We have started working on ways to extend the algorithms for approximate pattern matching, especially the k-mismatch problem, and the k-approximate matching problem.
For image compression, we have been studying algorithms for adaptive scanning-path for BWT-based lossless image compression. The methods use image statistics to predict the activity in the image. Based on this, and the nature of transformed output from the BWT, the algorithms determine the scanning path to use for the given part of the image. This provides adaptability in the scanning path without the time consuming problem of explicit edge detection or image segmentation.
The work will lead to new and efficient algorithms for searching multimedia data in compressed form and development of search-aware compression algorithms. Several Ph.D. and Masters students have participated and contributed in this research project, but not all of them received direct support from the grant. Individual Co-PIs meet with graduate students at their respective universities on a regular basis to discuss research problems. The students acquire the necessary skills to search literature and carry on an in-depth study and research in a field. The students are also asked to make presentations on their work. This gives the students experience of teaching graduate level courses and seminar presentations. The overall effect of these activities is to train graduate students with the current research on the forefront of technology. Each one of them acquired valuable experience in undertaking significant programming tasks.
The compressed pattern matching problem is to perform pattern matching directly on compressed or partially compressed data. The motivation for this work includes potential reduction of delay in response time compared to decompress-then-search approach, and the possible elimination of time to compress data back. Another motivation is the reduction of storage usage and speed up in processing smaller amount of data. The search-aware algorithms are concerned with introducing additional structure in existing or new data compression algorithms to make the data more easily searchable and retrievable at a later time. This is a relatively new field of research and few references relevant to the topic are given below.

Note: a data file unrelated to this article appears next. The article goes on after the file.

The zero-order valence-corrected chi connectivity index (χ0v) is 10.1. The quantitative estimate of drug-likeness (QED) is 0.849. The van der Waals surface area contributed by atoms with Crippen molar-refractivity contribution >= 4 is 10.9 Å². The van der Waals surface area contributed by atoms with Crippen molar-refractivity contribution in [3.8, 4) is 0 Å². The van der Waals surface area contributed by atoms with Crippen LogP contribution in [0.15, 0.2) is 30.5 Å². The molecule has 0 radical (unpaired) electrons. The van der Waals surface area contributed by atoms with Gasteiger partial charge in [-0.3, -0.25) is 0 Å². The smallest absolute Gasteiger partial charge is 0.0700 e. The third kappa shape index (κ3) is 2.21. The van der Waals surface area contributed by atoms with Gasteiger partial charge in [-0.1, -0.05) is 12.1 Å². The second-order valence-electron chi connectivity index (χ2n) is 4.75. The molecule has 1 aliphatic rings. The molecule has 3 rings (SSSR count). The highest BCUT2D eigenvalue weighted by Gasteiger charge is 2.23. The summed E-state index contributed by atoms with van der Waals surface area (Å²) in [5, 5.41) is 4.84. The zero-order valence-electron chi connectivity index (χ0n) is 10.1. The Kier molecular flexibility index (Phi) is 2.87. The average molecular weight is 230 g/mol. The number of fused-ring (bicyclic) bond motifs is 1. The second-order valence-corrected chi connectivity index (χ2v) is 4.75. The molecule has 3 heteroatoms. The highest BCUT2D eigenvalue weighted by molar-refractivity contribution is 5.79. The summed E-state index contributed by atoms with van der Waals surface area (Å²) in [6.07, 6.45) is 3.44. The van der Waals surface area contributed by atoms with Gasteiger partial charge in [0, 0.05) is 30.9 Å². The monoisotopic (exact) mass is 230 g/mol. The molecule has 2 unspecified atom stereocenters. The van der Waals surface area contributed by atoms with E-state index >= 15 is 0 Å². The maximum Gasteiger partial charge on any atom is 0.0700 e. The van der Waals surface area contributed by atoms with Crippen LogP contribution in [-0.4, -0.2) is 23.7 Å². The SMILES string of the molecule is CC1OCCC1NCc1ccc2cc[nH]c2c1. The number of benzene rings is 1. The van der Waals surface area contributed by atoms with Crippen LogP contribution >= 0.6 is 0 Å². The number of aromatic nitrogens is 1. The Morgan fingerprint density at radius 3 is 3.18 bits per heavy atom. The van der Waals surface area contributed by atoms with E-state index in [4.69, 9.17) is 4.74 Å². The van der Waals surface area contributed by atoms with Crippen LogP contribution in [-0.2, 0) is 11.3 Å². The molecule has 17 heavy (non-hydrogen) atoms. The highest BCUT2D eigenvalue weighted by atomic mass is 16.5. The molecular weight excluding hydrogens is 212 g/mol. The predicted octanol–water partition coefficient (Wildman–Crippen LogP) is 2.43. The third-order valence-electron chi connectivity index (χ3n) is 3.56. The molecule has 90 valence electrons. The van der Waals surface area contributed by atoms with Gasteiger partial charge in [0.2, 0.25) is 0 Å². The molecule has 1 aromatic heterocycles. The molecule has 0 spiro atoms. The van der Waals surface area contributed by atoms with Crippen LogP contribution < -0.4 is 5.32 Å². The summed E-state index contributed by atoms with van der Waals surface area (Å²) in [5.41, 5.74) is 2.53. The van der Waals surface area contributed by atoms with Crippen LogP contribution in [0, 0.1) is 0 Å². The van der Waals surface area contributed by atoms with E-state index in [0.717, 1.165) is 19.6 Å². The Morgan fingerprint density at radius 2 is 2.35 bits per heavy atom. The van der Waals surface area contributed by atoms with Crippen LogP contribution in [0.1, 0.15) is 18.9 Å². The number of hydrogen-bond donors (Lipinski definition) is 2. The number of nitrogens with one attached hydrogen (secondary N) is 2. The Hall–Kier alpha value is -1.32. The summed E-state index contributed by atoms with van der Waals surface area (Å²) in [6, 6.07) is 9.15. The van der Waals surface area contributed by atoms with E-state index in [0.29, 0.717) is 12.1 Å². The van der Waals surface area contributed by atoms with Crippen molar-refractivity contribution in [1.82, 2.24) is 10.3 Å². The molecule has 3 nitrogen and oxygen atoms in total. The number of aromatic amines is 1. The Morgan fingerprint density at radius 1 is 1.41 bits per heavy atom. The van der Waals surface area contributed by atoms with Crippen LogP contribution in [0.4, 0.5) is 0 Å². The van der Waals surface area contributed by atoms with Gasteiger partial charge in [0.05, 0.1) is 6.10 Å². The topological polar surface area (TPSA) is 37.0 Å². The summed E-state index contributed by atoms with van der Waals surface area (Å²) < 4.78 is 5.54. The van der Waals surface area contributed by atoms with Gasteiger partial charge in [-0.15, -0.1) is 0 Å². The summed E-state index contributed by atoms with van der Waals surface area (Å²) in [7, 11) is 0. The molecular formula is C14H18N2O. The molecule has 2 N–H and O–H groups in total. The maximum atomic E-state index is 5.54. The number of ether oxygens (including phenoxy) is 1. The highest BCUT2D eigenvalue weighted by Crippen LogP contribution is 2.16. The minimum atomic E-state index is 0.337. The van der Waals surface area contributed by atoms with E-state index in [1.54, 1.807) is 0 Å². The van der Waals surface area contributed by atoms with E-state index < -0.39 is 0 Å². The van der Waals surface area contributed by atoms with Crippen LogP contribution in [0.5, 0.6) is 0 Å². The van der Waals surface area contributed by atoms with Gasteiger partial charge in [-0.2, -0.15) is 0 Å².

1. M. Amir, G. Benson and M. Farach, “Let Sleeping Files Lie: Pattern Matching in Z compressed Files”, Journal of Computer and System Sciences, Vol. 52, pp.299-306,1996.
2. T. Bell , D. Adjeroh and A. Mukherjee, “Pattern Matching in Compressed Text and Images”, Technical Report, Department of Computer Science, University of Canterbury, New Zealand, 2001.
3. U. Manber, “ A Text compression scheme that allows fast searching directly in compressed file”, ACM Transactions on Information Systems, Vol.52, N0.1, pp.124-136, 1997.
4. I.H. Witten, A. Moffat, and T.C. Bell, Managing Gigabytes, 2nd Edition, Morgan Kaufmann Publishers, 1999.
5. Alistair Moffat and Andrew Turpin, “Compression and Coding Algorithms”, Kluwer Academic Publishers, 2002
6. D. Salomon, Data Compression, 2nd Edition, Springer Verlag, 2000.
7. K. Sayood, Introduction to Data Compression, 2nd Edition, Morgan Kaufmann, 2000.
8. Using Compression on Webservers IIS 5.0 http://www.microsoft.com/TechNet/iis/httpcomp.asp
9. Compression for HTML Streams http://www.w3.org/Protocols/HTTP/Performance/Pipeline.html
A highly relevant and related research grant proposal by the same investigators and collaborators entitled “ITR Collaborative Research: Compressed Search and Retrieval for Very Large Text and Image Repositories” (Proposal Number 0312724) has been recommended for an award by the CISE Directorate of NSF as of 7/25/03.